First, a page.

All the vast array of exercise programmes entailed in developing the emerging tennis talent cannot disallow an acceptance of the human frame as vulnerable to overextended exertion. Injuries do come into the picture and there is burnout – a factor imposed by nature against senseless overwork. Everyone of the top players are capable and take immense pride in winning, but their challenges are made far more severe by an influx of very talented youngsters, all eager to swipe venerable predecessors from off their perches. They hit hard. Hit extreme angles and execute outrageously deft touches considered foolhardy only a few years ago.

Of importance in the cricket world has been the recent announcement that Jamaica and West Indies all-rounder Andre Russell has come up positive for use of a banned substance. Cricket is not in the main seen as a sport in which players have been oriented towards drug abuse. Russell's case inevitably will be seen from a standpoint of potential influence on Caribbean youth in the broad sense. As a dynamic and appealing young man capable of singlehandedly changing the course of a match, ever so many impressionable youngsters may tend to gravitate towards accepting drug abuse as "cool".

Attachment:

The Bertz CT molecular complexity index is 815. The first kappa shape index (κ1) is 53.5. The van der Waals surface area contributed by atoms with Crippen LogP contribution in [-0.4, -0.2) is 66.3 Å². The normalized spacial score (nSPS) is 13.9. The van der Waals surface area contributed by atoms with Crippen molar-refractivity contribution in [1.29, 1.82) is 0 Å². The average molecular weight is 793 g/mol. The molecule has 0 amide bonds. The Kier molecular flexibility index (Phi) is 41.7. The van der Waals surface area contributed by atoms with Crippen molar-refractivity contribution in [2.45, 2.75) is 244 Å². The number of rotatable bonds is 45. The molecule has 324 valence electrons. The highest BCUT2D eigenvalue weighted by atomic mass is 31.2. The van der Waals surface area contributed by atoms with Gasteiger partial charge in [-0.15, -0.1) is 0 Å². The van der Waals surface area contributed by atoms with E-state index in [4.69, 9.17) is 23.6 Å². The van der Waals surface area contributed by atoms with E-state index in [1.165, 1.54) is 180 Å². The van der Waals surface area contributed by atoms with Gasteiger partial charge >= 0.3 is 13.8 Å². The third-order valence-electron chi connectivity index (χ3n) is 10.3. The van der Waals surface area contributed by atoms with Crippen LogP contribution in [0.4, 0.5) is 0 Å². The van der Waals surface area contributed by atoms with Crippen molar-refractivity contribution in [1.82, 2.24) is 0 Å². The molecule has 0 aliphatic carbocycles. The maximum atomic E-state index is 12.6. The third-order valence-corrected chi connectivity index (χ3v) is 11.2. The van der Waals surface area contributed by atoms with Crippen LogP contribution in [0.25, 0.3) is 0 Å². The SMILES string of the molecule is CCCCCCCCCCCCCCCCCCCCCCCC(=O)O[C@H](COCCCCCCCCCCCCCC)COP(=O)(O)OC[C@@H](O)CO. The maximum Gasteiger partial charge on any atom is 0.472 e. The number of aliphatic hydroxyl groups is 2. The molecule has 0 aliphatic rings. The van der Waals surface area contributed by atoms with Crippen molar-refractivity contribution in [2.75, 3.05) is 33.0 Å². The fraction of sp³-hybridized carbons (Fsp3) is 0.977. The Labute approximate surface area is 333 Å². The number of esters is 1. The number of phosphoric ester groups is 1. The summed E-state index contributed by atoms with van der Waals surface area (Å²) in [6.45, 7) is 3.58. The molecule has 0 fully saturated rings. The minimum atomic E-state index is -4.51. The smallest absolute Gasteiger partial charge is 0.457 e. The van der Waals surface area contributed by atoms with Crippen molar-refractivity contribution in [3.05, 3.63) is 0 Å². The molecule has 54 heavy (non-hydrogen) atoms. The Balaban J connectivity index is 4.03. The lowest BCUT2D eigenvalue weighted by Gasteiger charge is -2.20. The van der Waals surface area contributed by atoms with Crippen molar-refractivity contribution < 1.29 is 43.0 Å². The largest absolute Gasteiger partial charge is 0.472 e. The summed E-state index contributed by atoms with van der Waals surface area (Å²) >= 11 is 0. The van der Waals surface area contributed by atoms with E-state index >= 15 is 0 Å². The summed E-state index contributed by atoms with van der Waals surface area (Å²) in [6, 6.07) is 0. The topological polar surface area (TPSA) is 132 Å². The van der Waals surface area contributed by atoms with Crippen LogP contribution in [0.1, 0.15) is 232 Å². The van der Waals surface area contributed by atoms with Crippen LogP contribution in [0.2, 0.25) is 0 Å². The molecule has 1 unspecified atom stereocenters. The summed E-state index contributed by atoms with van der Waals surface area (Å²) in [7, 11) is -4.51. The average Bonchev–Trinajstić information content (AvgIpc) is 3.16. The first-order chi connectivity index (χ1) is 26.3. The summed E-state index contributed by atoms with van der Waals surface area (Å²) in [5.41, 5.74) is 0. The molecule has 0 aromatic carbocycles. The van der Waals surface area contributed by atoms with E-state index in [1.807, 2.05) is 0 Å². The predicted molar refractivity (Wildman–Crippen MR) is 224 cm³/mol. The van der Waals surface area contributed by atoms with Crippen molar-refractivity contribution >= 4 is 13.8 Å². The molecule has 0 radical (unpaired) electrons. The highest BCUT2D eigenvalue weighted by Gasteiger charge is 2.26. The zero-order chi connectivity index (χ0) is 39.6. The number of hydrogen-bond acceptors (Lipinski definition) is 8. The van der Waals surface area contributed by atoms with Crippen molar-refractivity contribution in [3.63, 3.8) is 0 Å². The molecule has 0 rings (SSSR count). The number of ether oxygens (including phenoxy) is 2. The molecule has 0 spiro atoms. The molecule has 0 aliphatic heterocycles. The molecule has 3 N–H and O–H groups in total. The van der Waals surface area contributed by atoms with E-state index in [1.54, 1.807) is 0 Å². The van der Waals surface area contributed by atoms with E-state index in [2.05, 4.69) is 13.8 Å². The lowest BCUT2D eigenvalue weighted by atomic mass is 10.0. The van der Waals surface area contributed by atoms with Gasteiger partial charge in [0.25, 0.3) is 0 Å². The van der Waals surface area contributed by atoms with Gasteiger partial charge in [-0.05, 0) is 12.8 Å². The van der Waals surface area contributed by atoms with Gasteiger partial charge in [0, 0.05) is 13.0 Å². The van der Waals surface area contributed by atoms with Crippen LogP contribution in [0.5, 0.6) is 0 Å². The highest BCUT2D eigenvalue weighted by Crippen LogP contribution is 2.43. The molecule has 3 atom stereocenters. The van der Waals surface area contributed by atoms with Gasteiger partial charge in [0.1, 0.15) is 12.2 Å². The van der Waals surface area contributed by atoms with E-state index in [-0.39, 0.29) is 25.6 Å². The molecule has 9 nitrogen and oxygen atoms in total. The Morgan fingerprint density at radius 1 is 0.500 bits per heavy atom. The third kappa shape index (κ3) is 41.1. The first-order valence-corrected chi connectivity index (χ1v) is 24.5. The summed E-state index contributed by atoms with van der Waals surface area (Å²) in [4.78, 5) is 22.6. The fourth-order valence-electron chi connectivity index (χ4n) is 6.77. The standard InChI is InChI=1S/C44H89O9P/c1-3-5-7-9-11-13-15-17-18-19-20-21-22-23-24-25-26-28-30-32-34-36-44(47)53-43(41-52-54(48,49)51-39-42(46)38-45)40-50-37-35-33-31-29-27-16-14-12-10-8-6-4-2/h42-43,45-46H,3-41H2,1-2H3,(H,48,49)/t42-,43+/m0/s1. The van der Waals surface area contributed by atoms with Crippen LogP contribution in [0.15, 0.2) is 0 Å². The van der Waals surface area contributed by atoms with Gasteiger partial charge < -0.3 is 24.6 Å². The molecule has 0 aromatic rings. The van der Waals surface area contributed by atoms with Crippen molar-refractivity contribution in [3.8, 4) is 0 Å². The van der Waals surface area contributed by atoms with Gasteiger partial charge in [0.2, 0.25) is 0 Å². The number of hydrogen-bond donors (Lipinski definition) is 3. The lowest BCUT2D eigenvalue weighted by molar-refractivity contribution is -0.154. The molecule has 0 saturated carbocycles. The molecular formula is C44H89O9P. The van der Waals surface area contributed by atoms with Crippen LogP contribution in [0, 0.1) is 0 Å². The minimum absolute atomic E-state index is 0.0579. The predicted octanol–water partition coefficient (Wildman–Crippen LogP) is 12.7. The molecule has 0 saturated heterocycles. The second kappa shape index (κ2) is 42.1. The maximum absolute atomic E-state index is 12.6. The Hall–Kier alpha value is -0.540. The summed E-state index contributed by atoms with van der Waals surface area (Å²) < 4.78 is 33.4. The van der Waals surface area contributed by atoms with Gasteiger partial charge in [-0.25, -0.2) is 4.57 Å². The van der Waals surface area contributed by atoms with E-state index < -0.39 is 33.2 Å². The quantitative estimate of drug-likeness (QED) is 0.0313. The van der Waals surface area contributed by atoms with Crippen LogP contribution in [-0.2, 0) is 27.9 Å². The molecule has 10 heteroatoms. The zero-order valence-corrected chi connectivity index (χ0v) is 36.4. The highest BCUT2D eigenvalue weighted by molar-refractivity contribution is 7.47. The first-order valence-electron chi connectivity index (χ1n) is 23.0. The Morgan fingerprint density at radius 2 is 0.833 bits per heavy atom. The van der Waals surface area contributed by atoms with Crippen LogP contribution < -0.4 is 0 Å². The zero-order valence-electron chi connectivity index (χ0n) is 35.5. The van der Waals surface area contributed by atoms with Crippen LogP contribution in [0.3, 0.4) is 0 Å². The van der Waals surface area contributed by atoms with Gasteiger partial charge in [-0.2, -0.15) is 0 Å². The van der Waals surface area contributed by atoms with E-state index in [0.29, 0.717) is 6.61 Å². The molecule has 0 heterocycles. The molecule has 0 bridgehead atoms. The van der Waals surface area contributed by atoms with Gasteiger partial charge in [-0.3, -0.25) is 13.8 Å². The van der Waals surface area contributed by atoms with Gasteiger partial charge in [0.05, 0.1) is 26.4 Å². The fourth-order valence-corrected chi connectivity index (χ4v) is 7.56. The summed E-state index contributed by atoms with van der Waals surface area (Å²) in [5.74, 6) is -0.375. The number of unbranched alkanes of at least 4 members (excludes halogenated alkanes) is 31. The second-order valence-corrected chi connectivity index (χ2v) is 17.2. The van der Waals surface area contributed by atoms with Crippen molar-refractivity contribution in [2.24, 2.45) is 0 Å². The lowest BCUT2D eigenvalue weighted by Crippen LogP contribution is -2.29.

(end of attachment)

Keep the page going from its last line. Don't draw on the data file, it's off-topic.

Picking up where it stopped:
For the multitude of sportsmen and sports enthusiasts the focus from a philosophical insight may wrestle continually with the sense of conjecture as to how genuinely sincere the best players are in confirmation of being drug free. Horrors of evidence emerging from professional cycling, repeatedly attuned to drug enhancement leanings, stand glaringly among the worst hypocrisy imaginable in sports. There can be no lower destination for depravity in the human psyche when wholesale team withdrawals from Olympic competition in weightlifting have taken place under threat of likely further detection of drug abuse. Only a short time ago there has been some move to ban Russia from participating in international competition because of reported government connivance with drug abuse in sports. The worst scenario is that of an expressed differentiation in bodybuilding – with some competitions specifically labeled "drug free" or "steroid free"! It cannot get more cynical than that.